Monday Scan: Mother nature at risk in Northwest, Alaska

The Seattle Times‘ Craig Welch provides a wide-angle analysis of the Northwest’s evolving role as the center of gravity for coal exports to east Asia. (Crosscut’s Bob SimmonsFloyd McKay, Daniel Jack Chasan, and other writers have tracked the issue since its inception, with a  focus on Bellingham’s Cherry Point.) An analogue in terms of volume may be the Great Japan Earthquake of 1923 when ports in Everett and Seattle shipped raw materials en masse to rebuild Tokyo. However, in an age of hightened awareness about global warming, China’s humongous appetite for coal looks quenchless. 

“Physicians fret about an explosion of locomotive exhaust, while mayors grumble about the potential for long traffic-snarling trains. Washington state fears 1,200 new barge trips on the Columbia River could spark more accidents and marine-vessel groundings. Tribes worry that spilled coal could poison aquatic food webs,” Welch writes. “But as the federal government begins its first lengthy review of plans to ship coal through Northwest ports, it’s not clear how — or if — the feds will weigh in on perhaps the most far-reaching issue: the potential effect new markets for coal could have on greenhouse-gas emissions.”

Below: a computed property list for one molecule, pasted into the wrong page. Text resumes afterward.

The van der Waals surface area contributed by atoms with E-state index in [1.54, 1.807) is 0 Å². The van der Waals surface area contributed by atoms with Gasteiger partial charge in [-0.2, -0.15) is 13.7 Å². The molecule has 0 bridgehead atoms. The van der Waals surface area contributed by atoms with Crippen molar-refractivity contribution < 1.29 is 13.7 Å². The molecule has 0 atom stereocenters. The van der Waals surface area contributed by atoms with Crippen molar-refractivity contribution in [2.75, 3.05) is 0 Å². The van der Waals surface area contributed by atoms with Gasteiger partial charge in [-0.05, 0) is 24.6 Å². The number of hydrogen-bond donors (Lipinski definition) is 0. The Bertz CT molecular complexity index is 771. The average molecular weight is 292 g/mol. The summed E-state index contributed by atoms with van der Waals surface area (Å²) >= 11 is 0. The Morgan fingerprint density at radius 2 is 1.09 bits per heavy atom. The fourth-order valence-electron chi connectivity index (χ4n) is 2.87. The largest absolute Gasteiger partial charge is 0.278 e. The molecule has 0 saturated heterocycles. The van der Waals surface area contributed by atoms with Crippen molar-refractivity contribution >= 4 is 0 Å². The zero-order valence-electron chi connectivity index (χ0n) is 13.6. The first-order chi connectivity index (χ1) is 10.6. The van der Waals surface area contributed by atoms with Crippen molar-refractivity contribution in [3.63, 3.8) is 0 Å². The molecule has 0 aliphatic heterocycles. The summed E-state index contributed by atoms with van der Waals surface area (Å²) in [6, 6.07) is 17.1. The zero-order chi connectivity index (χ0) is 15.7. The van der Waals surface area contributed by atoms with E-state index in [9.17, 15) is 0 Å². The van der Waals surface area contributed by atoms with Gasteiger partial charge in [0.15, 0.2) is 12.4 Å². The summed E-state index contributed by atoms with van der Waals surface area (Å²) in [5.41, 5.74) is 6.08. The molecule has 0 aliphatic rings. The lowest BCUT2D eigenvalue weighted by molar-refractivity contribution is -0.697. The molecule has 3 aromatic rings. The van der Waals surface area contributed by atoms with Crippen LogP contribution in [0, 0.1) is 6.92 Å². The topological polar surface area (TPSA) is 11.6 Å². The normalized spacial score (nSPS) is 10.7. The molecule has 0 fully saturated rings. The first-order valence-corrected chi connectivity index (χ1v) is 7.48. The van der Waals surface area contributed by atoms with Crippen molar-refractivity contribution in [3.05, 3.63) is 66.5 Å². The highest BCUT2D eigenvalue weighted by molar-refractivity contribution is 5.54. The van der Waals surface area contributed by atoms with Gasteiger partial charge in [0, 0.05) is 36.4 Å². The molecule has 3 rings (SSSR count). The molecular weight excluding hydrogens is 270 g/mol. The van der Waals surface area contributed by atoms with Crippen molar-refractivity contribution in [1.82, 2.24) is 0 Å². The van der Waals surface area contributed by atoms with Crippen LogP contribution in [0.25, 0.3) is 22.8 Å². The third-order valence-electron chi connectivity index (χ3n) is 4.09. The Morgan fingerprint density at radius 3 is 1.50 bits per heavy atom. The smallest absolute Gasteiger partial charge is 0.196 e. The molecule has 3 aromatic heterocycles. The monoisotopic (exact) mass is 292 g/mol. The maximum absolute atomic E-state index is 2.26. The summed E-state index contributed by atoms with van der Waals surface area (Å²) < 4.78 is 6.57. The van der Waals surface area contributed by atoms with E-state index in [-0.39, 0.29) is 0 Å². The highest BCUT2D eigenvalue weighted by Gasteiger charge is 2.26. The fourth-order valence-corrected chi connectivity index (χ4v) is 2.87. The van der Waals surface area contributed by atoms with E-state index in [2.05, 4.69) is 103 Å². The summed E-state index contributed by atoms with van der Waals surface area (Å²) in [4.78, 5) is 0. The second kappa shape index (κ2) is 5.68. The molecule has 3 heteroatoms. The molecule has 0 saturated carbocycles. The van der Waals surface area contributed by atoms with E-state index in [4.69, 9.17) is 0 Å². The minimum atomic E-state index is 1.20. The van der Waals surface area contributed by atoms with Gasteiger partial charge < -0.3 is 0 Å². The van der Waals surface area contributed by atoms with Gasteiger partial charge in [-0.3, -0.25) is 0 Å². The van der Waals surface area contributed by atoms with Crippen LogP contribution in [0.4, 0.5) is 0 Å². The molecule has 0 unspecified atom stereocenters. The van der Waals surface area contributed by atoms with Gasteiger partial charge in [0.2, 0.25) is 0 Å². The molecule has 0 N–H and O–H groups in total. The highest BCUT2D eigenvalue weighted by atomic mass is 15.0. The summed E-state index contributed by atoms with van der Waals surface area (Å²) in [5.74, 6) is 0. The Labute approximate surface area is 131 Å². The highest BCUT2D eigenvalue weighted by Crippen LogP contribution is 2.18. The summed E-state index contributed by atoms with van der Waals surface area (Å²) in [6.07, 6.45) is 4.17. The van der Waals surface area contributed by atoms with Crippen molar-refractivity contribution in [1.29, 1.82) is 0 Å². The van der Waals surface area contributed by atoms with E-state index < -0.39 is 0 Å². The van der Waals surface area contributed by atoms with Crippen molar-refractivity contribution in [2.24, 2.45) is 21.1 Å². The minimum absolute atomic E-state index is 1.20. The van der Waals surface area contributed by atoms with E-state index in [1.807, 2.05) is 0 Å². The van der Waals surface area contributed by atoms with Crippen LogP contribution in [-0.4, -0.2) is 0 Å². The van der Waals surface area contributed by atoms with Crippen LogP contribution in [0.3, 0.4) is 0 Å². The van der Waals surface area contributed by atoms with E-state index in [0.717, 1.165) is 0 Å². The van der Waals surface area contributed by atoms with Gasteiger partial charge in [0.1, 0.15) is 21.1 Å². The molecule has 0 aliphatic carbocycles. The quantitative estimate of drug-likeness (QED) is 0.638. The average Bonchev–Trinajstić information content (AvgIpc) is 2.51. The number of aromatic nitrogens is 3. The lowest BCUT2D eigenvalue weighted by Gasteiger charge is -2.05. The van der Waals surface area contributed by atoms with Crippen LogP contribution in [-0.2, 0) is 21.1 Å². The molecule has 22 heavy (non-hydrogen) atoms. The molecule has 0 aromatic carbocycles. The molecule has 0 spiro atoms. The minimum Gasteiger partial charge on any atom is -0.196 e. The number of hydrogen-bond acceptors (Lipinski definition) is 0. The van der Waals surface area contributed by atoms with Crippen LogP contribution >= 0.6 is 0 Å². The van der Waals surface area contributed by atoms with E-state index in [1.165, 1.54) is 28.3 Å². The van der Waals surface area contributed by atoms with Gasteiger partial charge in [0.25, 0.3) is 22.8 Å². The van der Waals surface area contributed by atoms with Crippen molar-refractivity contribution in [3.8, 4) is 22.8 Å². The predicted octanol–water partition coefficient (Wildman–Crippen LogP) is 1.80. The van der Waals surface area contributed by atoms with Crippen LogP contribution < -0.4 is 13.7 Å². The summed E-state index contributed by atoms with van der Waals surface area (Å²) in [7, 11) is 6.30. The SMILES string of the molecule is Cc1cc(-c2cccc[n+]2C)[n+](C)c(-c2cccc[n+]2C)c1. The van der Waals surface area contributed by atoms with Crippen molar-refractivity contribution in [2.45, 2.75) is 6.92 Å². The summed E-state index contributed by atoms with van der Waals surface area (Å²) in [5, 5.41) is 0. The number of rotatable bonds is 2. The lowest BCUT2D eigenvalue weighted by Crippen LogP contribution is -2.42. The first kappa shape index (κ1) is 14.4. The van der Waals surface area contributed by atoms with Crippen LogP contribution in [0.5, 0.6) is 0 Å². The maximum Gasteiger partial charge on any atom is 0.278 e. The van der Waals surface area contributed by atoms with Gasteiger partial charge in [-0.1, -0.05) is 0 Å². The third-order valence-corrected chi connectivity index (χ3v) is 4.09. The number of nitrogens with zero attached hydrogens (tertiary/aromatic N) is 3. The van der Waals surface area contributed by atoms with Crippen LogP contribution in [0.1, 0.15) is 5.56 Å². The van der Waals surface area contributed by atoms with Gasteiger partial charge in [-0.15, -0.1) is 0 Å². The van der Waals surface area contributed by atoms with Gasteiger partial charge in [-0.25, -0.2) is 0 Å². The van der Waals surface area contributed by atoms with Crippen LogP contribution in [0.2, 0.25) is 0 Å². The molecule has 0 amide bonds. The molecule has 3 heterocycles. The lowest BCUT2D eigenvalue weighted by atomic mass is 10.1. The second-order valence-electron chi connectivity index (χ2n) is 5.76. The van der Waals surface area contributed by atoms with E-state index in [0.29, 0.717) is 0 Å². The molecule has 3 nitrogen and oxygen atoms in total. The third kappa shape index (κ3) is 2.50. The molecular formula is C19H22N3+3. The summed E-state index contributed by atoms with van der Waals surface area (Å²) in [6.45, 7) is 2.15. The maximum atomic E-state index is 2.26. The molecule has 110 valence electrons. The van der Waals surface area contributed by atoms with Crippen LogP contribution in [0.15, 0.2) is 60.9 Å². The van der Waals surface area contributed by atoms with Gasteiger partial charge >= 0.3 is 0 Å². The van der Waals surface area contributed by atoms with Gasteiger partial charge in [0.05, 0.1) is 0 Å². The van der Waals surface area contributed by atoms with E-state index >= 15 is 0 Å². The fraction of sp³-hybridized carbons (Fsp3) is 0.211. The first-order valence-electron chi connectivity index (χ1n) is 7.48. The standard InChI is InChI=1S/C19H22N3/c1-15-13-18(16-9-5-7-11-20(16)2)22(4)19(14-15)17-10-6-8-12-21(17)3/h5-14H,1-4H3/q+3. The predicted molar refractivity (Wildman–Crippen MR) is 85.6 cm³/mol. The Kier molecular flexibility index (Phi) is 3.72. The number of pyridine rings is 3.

The issue is best reduced to a traditional 5-7-5 haiku: 

Bellingham tree frog

Black gold flows like a river

China awakens

Because of its fecund, near-otherworldly salmon runs, Alaska’s Bristol Bay has a tangible impact on Washington’s economy. So why plant a poisoned tree (in this case, the proposed Pebble mine) so close to the garden of Eden? As the‘s Joel Connelly writes, “The Bristol Bay fishery amounts to $480 million each year and supports 14,000 full- and part-time jobs.  As an example, the Kvichak River is the world’s greatest producer of sockeye salmon, the Nushagak River the fourth-largest source of Chinook salmon in the world.”  

Connelly gets his paws on the Environmental Protection Agency’s preliminary assessment of the proposed copper and gold mine. It makes for sober reading. “Elimination or blocked streams under the minimum and maximum mine footprints would result in the loss of 55 to 87.5 miles of possible spawning or rearing habitats for

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